Although this album hit shelves in September 1990 (and not 1991 as with all the other albums listed here), but it was nonetheless one of the biggest sellers in the year following its release.
7. Guns N’ Roses – Use Your Illusion I & II
In the wake of their massive-selling 1987 debut album Appetite for Destruction (and the less well-remembered 1988 follow-up G N’R Lies), hard rockers Guns N’ Roses were one of the most popular bands around. This led them to get extra-ambitious for their next two albums, Use Your Illusion I and Use Your Illusion II.
After writing and recording over two and a half hours worth of material over the course of the previous year, Guns N’ Roses took the unusual step of releasing two albums back-to-back on the same day in September 1991. This bold move paid off; collectively the Use Your Illusion albums sold over 11 million copies worldwide.
6. Michael Bolton – Time, Love & Tenderness
Michael Bolton may be best remembered now for sporting one of the most eye-popping mullets of the era (and that’s saying something), but he also sold his fair share of records. Time, Love & Tenderness was the American crooner’s seventh album, and by far his most commercially successful.
Time, Love & Tenderness boasts four hit singles, including the title track and Bolton’s cover of Percy Sledge’s When a Man Loves a Woman. The album sold a staggering 16 million copies around the world.
5. U2 – Achtung Baby
Despite being one of the biggest bands to emerge from the 80s, there were doubts that U2 would be able to remain relevant in the 90s. The Irish stadium rockers surprised everyone by massively revitalising their sound and image with their seventh album Achtung Baby, released November 1991.
Achtung Baby spawned five hit singles in The Fly, Mysterious Ways, One, Even Better Than The Real Thing and Who’s Gonna Ride Your Wild Horses. As well as shifting over 18 million copies, the album also prompted U2’s landmark world tour Zoo TV.
4. Belinda Carlisle – Live Your Life Be Free
Former Go-Gos singer Belinda Carlisle may be best remembered today for her 1987 hit Heaven is a Place on Earth, but she continued to enjoy commercial success into the 1990s. Her fourth solo album Live Your Life Be Free was released in October 1991, and while it wasn’t as well-received as her earlier records, it still proved popular.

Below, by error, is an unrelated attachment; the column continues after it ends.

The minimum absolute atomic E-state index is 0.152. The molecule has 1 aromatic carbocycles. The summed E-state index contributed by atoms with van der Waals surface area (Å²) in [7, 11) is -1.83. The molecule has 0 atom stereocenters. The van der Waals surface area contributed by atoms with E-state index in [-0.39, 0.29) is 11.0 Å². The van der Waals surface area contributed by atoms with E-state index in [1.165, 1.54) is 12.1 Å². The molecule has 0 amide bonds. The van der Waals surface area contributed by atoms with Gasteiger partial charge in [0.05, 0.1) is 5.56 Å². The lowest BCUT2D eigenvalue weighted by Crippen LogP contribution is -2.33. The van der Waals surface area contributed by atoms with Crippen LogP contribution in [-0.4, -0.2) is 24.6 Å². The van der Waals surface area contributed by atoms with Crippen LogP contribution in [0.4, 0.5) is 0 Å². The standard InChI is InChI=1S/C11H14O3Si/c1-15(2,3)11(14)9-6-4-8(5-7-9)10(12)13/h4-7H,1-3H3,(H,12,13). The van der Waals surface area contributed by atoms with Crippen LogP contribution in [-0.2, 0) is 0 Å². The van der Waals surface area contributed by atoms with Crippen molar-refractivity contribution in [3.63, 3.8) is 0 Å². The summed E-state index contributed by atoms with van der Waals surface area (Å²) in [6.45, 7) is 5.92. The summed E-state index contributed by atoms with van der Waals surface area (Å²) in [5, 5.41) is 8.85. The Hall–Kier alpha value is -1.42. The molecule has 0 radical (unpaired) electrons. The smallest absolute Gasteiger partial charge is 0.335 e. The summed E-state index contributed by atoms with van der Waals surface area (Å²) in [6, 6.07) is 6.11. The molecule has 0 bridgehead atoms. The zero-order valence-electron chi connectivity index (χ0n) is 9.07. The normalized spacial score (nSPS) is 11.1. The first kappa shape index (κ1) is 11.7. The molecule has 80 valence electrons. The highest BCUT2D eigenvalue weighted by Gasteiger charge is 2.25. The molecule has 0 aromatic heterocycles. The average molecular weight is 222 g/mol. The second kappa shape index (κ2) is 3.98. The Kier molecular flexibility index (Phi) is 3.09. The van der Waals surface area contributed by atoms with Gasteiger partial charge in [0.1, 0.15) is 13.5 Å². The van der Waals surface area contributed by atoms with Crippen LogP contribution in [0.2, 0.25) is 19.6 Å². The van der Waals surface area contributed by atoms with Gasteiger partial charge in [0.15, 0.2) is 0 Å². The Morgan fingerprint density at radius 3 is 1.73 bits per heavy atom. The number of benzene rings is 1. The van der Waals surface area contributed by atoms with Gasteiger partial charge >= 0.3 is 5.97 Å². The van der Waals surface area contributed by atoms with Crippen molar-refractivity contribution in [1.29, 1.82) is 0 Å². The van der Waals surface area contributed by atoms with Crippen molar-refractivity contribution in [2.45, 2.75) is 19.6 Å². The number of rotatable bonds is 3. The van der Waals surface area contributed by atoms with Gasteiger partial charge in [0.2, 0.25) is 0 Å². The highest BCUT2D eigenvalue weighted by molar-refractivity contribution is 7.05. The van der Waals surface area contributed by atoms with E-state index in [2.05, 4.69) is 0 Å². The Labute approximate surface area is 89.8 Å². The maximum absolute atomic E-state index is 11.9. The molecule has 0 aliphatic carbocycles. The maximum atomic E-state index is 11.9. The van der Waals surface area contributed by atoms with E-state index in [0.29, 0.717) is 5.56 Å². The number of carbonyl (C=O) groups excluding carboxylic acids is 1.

As well as the title track, Live Your Life Be Free also spawned the popular singles Little Black Book and Do You Feel Like I Feel?
3. R.E.M. – Out of Time
Alt-rock pioneers R.E.M. had been gradually building a following over the course of a decade when their seventh album Out of Time sent them sky-rocketing in 1991. Boasting the hit singles Losing My Religion and Shiny Happy People, Out of Time went on to sell an impressive 18 million copies across the globe.
Soon enough, R.E.M. were stadium rock superstars on the same level as U2. Their subsequent records Automatic for the People (1993) and Monster (1994) also proved enormously successful.
2. Chris Isaak – Wicked Game
Taking its title from the haunting hit single of the smash, you might not have realised that Chris Isaak’s 1991 release Wicked Game is actually a best-of compilation rather than a studio album. It collects songs previously released on the American singer-songwriter’s first three albums Silvertone (1985), Chris Isaak (1986) and Heart-Shaped World (1989).
It might not have featured anything that existing Isaak fans didn’t already have, but Wicked Game still found an appreciative audience, shifting over 1.6 million copies worldwide.
1. Beverley Craven – Beverley Craven
The eponymous debut album of British singer-songwriter Beverley Craven didn’t make much impact when first released in the summer of 1990. However, after the re-release of single Promise Me in April 1991, Craven finally caught the attention of the British public, and soon had a double platinum album on her hands.
Craven went on to win the Best Newcomer Award at the 1992 Brit Awards, and enjoyed more success with her Gold-selling 1993 follow-up album Love Scenes.